/* Reads the MAC address from an attached NINA module. */
    at_parser_ublox->send("AT+UMLA=2");
    if (at_parser_ublox->recv("+UMLA:%2X%2X%2X%2X%2X%2X\r\nOK",
        &mac[0], &mac[1], &mac[2], &mac[3], &mac[4], &mac[5])) {
            printf("MAC set\n");

            return 1;
    } else {
    /* Return some fake MAC address.
     * The default for STM32F769NI is:  00:80:e1:1b:00:24
     */
        mac[0] = 0x00;
        mac[1] = 0x80;
        mac[2] = 0xe1;
        mac[3] = 0x1b;
        mac[4] = 0x00;
        mac[5] = 0x28;

        printf("Set default MAC\n");
        return 1;
    }
};

void print_mac_reg() {
#if defined (TARGET_DISCO_F769NI)
        uint32_t ETH_MAC_ADDR_REG_OFFSET = 0x40UL;   /* RM0410, Rev.4, p. 1849 */
#else
#error "Cannot determine position of the MAC address register!"
#endif

    uint32_t *ETH_MAC_ADDR_REG_POS = (uint32_t *)(ETH_MAC_BASE + ETH_MAC_ADDR_REG_OFFSET);
    printf("[DEBUG ]: At 0x%08X : %08X\n", (ETH_MAC_ADDR_REG_POS + 0), *(ETH_MAC_ADDR_REG_POS + 0));
    printf("[DEBUG ]: At 0x%08X : %08X\n", (ETH_MAC_ADDR_REG_POS + 1), *(ETH_MAC_ADDR_REG_POS + 1));
}



int main() {
    EthernetInterface eth;
    bool success = false;

    /* In my test scenario the host PC is the gateway in it's own private network
     * 192.168.0.0/24, whereas the STM is a client with the IP 192.168.0.11 
     */
    success = eth.set_network("192.168.0.11", "255.255.255.0", "192.168.0.1");
    if (success == NSAPI_ERROR_OK) {
        debug("Address set!\n");
    }

    success = eth.connect();
    if (success == NSAPI_ERROR_OK) {
        debug("Interface is connected!\n");
    }

    printf("Interface MAC address is %s\n", eth.get_mac_address());
    printf("The interface IP address is '%s'\n", eth.get_ip_address());

    /* Setup UDP so we can send out packets and check wireshark for the MAC */
    UDPSocket sock;
    UDPSocket *client_sock;
    SocketAddress remote("192.168.0.1", 10234);
    char *message = "Hello World!";

    sock.open(&eth);
    sock.connect(remote);
    sock.bind(10234);

    client_sock = &sock;

    while(1) {
        printf("[ INFO ]: Interface MAC address is %s\n", eth.get_mac_address());
        print_mac_reg();
        client_sock->send(message, strlen(message));
        wait(1);
    }
}

1 Answer

1 year, 2 months ago.

Hello, regarding the MAC address change, I have the same issue and no solution yet. regarding the fact you do no receive any UDP message: udp is not connected, I don't think you need connect and if you don't need a server (receive) you can omit bind. To send udp messages, you should use sendto(<destAddr>, <dest-port>, <msg>, <msgLen>), in you case sock.sendto("192.168.0.1", 10234, message, strlen(message));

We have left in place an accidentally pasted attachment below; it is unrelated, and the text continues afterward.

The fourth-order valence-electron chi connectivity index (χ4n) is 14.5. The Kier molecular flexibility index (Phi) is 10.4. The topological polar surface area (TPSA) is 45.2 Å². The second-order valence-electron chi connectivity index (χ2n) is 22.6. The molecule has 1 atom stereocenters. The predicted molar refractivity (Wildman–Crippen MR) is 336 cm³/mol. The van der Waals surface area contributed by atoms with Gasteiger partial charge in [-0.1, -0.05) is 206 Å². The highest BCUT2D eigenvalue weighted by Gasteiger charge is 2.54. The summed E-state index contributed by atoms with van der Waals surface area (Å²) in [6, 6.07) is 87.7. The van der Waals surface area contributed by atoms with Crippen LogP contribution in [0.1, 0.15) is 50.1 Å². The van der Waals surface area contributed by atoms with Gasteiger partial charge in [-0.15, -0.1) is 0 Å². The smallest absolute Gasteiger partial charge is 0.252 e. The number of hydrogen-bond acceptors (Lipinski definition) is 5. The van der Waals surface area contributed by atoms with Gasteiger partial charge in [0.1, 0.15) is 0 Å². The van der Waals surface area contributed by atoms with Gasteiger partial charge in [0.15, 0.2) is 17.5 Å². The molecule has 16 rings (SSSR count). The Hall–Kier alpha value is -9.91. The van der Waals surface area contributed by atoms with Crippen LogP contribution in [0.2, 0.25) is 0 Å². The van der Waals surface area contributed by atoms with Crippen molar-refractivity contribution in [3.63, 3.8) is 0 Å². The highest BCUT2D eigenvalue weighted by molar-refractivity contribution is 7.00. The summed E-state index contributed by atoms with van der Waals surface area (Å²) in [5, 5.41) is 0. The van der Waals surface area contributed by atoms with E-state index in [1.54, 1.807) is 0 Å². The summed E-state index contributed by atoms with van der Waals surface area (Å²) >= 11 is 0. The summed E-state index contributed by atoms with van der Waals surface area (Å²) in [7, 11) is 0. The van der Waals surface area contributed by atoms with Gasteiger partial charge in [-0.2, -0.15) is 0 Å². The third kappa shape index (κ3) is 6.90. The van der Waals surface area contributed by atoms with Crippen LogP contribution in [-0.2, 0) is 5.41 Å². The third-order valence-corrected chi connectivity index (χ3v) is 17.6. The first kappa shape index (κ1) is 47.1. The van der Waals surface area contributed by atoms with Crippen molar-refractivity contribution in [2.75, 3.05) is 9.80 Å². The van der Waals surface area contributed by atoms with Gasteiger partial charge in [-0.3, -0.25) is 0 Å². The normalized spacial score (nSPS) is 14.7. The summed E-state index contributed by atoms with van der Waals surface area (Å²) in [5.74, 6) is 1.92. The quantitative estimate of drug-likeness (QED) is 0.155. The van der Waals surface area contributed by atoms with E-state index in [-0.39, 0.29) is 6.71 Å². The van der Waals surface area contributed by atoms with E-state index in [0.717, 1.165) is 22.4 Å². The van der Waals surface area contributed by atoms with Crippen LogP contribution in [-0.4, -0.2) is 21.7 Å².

hope this helps.

About UDP:

You are right, UDP is a connectionless protocol. But looking in the docs you will find that the call to "bind" and "connect" will filter incoming/outgoing packets. I used this approach since i took this snippet from another code I wrote that used TCP/UDP/TLS interchangeably - thus the "un-UDP-ish" approach. :-)

About the MAC addresses:

So far I could confirm that the STM will happily answer ANY incoming packet as long as the Destination MAC address is a multicast Ethernet address (but not singlecast...). Could you please confirm this behaviour as well?
For testing purposes I wrote a "random MAC generator" that spits out random addresses after every reset. The code looks like this:

Random MAC address generator

uint8_t mbed_otp_mac_address(char *mac) {
    srand(time(NULL));
    int i;
    for (i = 3; i < 6; ++i) {
        mac[i] = (char)(rand() % 256);
    }

    return 1;
}

I tested about 25 different MAC addresses, so this does not seem to be random behaviour to me.

posted by Andreas Hartmann 29 Aug 2019

I'm unable to change MAC address on the STM, the address il always the same.

I did the following test on the board : my MAC is 00:80:E1:4A:00:2F if I'm correct this a singlecast MAC. I have a receiving thread and it receives messages from my PC in UDP.

void udpSrvThread()
{
    int i=0;
    char buf[100];
    SocketAddress adr;
    
    while (i>=0)
    {
        i = sock.recvfrom(&adr, buf, 100);
        if (i>=0) 
            buf[i]=0;
        else 
            buf[0]=0;
        printf("\n\nudpSrvThread: received %d data[%s] bytes from %s:%d\n\n", i, buf, adr.get_ip_address(), adr.get_port() );
    }
}
posted by serge Bernard 30 Aug 2019

Can't change the MAC, huh? That's weird. I could at least change the MAC, but nevermind that: Your address is indeed a singlecast address. And furthermore I assume it is the Mbed OS generated default address, right?

I'm asking because if I leave the MAC at it's default value in Mbed I can send/receive packets on my STM as well. So that's fine. But as soon as I change the MAC to any other value the STM becomes deaf.

Furthermore I could already determine that deep within the STM-specific LwIP Code there is a setting that controls the reception/filtering on incoming Multicast Packets. So this seems to be turned "On" in Mbed by default, meaning that ALL Multicast packets are received. Guess that as soon as I turn this off my STM will become deaf completely, but couldn't test this yet. Definitely put it on my TODO list.

Would you mind looking into changing your STMs MAC address again and tell me what happens when you do manage to change the MAC address? I'm especially interested in answering the question whether or not the STM sends/receives packets anymore once the MAC is changed to some unicast MAC address that isn't Mbeds default.

Unfortunately I need to work on another issue first, but will report back once I know more!

posted by Andreas Hartmann 02 Sep 2019